By Randy Tucker
The Cincinnati Enquirer
Jason Keam is a huge football fan.
Dianne and Jim McMichael of Denver take in the Monday Night Football game at Champs Sports Bar on Sept. 22.|
(Mike Simons photo)
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But he's a bigger fan of the football season.
Although he enjoys watching the games, the manager at Champs Sports Bar downtown really gets excited when he sees hordes of patrons piling in to watch the dozens of NFL and college football games the bar broadcasts this time of year.
"The football season for us is king,'' Keam said as he greeted jersey-clad guests for last week's Monday Night Football game, in which the Denver Broncos steamrollered the Oakland Raiders 31-10. "All the other major sports also contribute, but football is our main revenue generator as far as the sports bar goes.''
Keam said football games typically attract more customers than other televised sports, and those customers generally stay longer and spend more money on food and beverages, although he declined to be specific.
Indeed, many sports bars can earn as much as half of their annual revenues during the football season, based on industry estimates.
"No matter where I am, it seems that I always drop a load of cash on Monday night'' during the football season, said Bob Dayton, a Memphis, Tenn., businessman staying at the Hyatt Regency downtown, where Champs is located. "I probably spend thirty bucks on food and drinks before halftime. By the end of the game, it's closer to fifty. I don't usually spend that much in bars in one night. But the games seem to go on forever, and I always stay until the end.''
It's not just sports bars that benefit from the pigskin mania that annually captures the attention of more than 100 million Americans and generated more than $14 billion in advertising revenue last year.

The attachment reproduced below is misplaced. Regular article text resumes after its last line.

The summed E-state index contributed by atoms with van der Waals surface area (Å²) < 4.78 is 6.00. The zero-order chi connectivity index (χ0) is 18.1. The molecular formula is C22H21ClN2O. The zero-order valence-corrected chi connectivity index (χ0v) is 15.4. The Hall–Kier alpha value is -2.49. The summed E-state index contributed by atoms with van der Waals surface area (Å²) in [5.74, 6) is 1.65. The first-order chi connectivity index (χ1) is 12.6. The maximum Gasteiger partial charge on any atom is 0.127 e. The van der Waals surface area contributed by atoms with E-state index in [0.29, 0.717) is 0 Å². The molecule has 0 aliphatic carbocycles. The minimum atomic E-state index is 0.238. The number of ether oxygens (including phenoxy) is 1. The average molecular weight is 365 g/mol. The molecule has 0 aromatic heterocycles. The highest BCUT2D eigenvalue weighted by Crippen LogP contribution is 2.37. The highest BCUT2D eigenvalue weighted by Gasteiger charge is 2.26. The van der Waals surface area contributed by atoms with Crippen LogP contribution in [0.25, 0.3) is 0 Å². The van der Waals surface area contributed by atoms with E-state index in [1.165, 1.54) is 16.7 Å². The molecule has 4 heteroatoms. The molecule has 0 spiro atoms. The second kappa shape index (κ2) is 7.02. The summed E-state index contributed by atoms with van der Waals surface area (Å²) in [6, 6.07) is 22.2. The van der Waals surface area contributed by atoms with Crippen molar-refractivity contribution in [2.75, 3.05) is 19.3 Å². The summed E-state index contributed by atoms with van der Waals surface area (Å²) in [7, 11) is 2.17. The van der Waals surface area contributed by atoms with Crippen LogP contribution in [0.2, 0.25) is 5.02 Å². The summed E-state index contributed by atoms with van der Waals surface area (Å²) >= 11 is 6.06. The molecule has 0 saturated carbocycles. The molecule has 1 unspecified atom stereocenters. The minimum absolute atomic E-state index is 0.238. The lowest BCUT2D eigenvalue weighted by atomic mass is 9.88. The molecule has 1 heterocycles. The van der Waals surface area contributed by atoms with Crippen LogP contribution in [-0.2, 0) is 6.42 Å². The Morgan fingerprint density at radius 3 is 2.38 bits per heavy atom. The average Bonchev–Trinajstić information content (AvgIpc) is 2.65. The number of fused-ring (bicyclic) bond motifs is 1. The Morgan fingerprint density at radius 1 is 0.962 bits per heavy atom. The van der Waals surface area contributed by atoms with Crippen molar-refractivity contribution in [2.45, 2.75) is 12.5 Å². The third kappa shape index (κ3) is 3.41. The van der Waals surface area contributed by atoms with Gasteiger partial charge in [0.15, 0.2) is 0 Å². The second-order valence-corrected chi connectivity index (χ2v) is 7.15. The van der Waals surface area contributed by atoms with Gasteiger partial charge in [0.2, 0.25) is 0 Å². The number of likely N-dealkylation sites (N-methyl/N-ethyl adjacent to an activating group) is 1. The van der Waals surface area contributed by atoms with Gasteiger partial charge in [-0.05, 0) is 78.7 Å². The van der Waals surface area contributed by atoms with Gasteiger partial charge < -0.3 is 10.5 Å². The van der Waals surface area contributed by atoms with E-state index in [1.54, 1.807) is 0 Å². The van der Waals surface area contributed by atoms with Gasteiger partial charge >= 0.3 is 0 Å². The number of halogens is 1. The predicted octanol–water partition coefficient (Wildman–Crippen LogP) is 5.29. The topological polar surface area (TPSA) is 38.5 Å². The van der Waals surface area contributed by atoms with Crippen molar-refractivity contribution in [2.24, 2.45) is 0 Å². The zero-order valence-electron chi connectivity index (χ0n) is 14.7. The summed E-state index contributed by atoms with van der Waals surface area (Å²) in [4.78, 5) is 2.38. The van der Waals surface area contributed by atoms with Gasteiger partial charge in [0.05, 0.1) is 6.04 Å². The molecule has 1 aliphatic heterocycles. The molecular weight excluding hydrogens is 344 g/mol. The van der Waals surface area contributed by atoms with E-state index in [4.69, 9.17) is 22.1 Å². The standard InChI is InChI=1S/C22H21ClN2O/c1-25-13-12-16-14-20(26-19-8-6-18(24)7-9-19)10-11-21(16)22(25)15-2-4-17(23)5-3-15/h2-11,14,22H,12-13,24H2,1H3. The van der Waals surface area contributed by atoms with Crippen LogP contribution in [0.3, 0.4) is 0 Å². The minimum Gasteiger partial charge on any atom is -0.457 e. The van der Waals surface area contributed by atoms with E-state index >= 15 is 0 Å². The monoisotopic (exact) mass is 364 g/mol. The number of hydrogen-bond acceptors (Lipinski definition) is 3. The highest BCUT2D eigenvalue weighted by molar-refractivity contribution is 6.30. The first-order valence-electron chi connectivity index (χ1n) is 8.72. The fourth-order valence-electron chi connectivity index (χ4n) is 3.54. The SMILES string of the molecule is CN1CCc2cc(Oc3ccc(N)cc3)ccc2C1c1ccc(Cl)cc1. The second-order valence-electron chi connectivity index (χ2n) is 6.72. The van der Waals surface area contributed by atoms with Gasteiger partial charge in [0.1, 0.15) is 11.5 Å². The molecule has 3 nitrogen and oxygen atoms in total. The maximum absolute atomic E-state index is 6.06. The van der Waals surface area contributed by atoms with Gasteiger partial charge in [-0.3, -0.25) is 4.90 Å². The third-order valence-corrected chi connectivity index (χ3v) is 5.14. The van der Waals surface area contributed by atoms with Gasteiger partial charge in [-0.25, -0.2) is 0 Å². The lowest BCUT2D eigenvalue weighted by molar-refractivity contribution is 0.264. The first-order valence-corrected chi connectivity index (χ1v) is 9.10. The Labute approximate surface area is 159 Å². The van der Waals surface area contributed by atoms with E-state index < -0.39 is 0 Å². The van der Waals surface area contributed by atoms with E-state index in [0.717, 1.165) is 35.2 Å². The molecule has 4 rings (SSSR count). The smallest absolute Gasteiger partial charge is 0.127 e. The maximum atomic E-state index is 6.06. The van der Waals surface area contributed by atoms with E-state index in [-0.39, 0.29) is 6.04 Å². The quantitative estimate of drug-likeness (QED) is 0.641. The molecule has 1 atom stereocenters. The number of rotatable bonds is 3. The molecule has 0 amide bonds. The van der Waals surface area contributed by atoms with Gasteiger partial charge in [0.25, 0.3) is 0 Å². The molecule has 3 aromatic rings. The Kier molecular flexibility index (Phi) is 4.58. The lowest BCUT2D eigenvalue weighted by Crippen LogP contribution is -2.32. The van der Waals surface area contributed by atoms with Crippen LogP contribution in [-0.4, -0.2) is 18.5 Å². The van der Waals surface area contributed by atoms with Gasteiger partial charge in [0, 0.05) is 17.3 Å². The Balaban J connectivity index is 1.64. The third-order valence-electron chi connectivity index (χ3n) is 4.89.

The football season traditionally boosts sales for a variety of retailers, including merchants who sell televisions, comfortable chairs, liquor and pizza.
"We see a dramatic increase in the number of people looking at TVs, especially projection screens, just before the football season begins,'' said Mike Williams, store manager at H.H. Gregg near Tri-County Mall. "We raise our inventory levels a little bit to accommodate the demand. It tails off some in the middle of the season, but once the Super Bowl rolls around, we see sales pick up again.''
But what good is a new TV if you don't have a comfortable chair to watch it from, right?
"Sales of recliners always pick up when the football season begins. That's why we start promoting them at least a month before the first kickoff,'' said Mike Haselwood, assistant manager at Sofa Express in Florence. "I always put the game on when people come in to look at recliners on Sunday, and there's hardly an empty seat in the store.''
The pickup in sales caused by the football season is good news for retailers and may help them maintain momentum coming off a strong back-to-school shopping season.
"Retail sales have been brisk, and have exceeded the forecasts of almost all of the major retail players," said Anthony Liuzzo, a retailing expert and professor of business and economics at Wilkes University in Wilkes-Barre, Pa. "Consumers are demonstrating that they are willing to spend.''
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